protection and enforcement will deliver development and protect public
interest. This distorted approach has no historical or empirical basis and
has been clearly rejected by the Development Agenda process. Important
development issues such as the different levels of development, the
importance of flexibilities (e.g. LDC transition periods, exceptions and
limitations (e.g. parallel importation, compulsory licensing,) in meeting
developmental objectives, examining and addressing the impact of IP on
critical public interests issues such as access to affordable medicines,
and access to knowledge, appear to be disregarded.

Even more worrying is that the Summit aims to promote the link between IP
enforcement and public health and safety, presumably to frighten people
into accepting inappropriate standards of IP enforcement agenda.  We
stress that an IP enforcement framework will not deliver effective public
health protection as IP rights are not granted on the basis of the quality
and safety of the product. Instead inappropriate standards of IP
enforcement are likely to hinder public health such as access to
affordable medicines. This has been amply demonstrated by the many
seizures of quality generic medicines in transit at various European

Lobbying by some multinational companies and their developed country
governments in linking IP enforcement to public health has led to a
proliferation of anti-counterfeiting bills in many African countries as
well as at the regional level, most notably in East Africa. The enactment
of these bills is usually promoted on public health grounds. However in
reality these bills are only about protecting the rights of IP holders and
are in fact ³TRIPS plus plus² in so many ways, containing provisions that
undermine flexibilities and that are detrimental to national developmental
objectives such as building local production capacity, scaling up access
to affordable medicines and improving access to knowledge. For example,
most of these bills define ³Counterfeit² products as being substantially
similar or identical to IP protected products, which effectively makes
every generic pharmaceutical a counterfeit. In Kenya, enactment of the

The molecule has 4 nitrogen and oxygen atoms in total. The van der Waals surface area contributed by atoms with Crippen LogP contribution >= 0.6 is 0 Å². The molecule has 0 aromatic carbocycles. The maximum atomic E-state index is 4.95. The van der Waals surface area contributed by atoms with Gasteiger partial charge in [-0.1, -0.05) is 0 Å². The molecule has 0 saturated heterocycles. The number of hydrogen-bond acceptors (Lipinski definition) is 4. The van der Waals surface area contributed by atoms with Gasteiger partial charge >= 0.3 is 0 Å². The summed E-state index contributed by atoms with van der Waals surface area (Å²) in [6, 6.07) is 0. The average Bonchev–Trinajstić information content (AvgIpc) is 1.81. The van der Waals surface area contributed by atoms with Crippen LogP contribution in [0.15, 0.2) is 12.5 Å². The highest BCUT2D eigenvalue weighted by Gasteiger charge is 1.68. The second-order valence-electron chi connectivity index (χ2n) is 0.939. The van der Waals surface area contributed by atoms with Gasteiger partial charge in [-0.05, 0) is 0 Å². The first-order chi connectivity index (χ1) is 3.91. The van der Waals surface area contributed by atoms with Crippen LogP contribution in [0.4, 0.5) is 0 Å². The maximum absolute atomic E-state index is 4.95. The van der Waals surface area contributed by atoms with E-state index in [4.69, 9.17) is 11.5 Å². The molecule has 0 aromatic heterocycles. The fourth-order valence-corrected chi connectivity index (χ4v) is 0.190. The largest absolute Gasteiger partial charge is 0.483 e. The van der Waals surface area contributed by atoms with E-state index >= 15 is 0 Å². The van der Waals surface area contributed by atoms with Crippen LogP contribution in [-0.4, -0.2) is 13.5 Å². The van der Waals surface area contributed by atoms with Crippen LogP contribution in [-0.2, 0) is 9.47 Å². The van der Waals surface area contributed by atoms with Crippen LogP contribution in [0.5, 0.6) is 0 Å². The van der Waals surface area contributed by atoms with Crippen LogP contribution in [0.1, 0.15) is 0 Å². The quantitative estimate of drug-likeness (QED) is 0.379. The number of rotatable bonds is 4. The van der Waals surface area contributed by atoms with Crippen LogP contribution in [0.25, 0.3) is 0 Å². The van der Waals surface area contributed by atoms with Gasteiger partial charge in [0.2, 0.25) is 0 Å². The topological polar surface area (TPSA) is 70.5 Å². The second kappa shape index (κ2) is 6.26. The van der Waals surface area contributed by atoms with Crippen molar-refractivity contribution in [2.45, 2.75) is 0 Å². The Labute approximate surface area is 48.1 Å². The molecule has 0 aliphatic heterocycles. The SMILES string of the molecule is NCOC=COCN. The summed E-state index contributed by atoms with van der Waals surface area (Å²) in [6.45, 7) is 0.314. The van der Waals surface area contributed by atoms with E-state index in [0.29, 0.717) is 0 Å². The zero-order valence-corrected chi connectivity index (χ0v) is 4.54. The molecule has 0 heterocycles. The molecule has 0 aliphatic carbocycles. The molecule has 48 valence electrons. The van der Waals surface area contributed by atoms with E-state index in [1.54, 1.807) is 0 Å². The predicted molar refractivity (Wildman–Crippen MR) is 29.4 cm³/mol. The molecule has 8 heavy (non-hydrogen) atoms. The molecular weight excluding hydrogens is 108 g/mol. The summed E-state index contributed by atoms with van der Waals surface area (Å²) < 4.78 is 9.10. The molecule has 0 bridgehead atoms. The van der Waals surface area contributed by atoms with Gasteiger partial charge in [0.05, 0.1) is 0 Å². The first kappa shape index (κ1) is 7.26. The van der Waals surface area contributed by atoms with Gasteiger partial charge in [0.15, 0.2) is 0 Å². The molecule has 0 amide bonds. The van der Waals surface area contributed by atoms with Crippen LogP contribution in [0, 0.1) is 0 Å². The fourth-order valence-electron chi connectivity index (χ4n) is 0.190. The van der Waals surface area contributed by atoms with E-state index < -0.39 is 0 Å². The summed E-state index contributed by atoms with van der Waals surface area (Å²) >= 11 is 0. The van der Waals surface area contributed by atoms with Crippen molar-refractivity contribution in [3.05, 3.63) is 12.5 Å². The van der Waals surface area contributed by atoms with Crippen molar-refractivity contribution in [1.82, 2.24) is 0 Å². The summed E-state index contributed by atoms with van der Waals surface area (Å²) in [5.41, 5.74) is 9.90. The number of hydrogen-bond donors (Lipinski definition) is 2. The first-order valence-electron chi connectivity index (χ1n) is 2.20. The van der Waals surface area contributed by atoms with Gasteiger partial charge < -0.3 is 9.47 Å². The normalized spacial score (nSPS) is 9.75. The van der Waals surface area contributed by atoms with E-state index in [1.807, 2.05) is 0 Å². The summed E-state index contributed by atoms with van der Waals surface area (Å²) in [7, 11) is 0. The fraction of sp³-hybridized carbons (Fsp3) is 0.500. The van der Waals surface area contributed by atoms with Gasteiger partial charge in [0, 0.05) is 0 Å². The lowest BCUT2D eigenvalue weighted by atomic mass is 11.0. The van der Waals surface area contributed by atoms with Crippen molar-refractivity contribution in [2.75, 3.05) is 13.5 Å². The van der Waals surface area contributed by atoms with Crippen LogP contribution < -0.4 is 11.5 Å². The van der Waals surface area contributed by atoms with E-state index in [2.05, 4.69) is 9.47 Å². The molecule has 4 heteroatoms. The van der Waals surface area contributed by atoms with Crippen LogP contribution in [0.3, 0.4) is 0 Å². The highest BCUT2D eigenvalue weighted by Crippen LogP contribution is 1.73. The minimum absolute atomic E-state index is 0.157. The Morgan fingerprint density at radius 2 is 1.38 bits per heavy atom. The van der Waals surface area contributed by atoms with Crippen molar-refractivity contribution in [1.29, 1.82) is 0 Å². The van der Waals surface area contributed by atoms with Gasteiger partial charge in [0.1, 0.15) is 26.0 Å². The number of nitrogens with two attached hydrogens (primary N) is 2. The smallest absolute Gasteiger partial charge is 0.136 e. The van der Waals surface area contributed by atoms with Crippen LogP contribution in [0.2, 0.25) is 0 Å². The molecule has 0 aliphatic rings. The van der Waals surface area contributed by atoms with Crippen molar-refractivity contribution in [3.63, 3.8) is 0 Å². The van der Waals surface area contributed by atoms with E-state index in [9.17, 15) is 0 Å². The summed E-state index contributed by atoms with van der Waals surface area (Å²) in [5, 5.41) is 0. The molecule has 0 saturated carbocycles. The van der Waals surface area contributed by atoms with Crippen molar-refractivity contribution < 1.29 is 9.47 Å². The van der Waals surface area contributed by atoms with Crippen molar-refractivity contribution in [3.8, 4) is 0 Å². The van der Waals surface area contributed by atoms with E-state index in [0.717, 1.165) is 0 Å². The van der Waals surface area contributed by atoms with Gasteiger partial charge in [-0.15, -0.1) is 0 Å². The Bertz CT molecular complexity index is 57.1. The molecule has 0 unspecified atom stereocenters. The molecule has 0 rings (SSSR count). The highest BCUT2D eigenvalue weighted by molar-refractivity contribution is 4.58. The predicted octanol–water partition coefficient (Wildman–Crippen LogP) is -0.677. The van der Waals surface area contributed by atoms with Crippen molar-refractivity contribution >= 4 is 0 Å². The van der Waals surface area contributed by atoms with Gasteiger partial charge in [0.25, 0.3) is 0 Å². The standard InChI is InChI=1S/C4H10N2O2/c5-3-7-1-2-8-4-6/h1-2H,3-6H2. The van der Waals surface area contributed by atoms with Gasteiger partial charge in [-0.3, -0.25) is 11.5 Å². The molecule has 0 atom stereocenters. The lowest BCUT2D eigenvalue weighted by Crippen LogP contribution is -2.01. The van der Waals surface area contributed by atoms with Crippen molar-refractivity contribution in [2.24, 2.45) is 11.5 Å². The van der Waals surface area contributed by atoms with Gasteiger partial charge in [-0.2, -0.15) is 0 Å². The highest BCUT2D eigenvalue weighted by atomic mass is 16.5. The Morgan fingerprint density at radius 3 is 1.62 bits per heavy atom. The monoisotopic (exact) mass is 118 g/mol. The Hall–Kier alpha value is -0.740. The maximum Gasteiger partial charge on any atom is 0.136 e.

Anti-Counterfeit Act 2008 has been challenged by people living with
HIV/AIDS on the grounds that enforcement and application of the Act will
deny them access to affordable essential medicines and thus deny their
Right to Life.

Noting the controversies surrounding these bills, it is inappropriate for
WIPO to be championing the strengthening of IP enforcement on alleged
public health grounds.

Further we stress that addressing the issue of substandard, poor quality
medicines (also often labeled as ³counterfeit medicines²) is not within
the mandate of WIPO but a responsibility of the World Health Organization.
Dealing with the problem of ³counterfeit medicines² requires a focus not
on IP enforcement but on building regulatory capacity and ensuring access
to affordable medicines.  A process is already underway at the WHO to
address this. Apart from medicines, it is also not within WIPO¹s mandate
to deal with other poor quality, substandard products thus it is
surprising that the Africa IP Summit is heavily focused on this issue.

Lack of Transparency & Information: According to available information,
the WIPO and African regional IP organizations are key partners in the
organization of the Africa IP Summit. However to date there appears to be
no information available on WIPO¹s website about this Summit. This
undermines implementation of the Development Agenda recommendation on

Further the US government website  states that registration request will
not guarantee participation and that the participants will be selected.
However no information is being provided on the criteria that will be the
basis for selection.

Following the above concerns, we demand that: WIPO postpone the holding of
the Africa wide IP Summit. WIPO should also reconsider its partnership
with the different interests involved and work to organize a balanced
forum that is development oriented and upholds public interests as well as
that is free of any conflicts of interests and influence of actors that
tend to promote an unbalanced IP agenda. The process of organizing such a
forum, (i.e. the selection of speakers, the drafting of the programme,
criteria for selection of participants) should be transparent and all
information should be promptly available on WIPO¹s website.  Further we
also call on WIPO to avoid partnering actors that tend to promote an
unbalanced IP agenda in all its future activities.

1. Mr. Gift Sibanda
Director General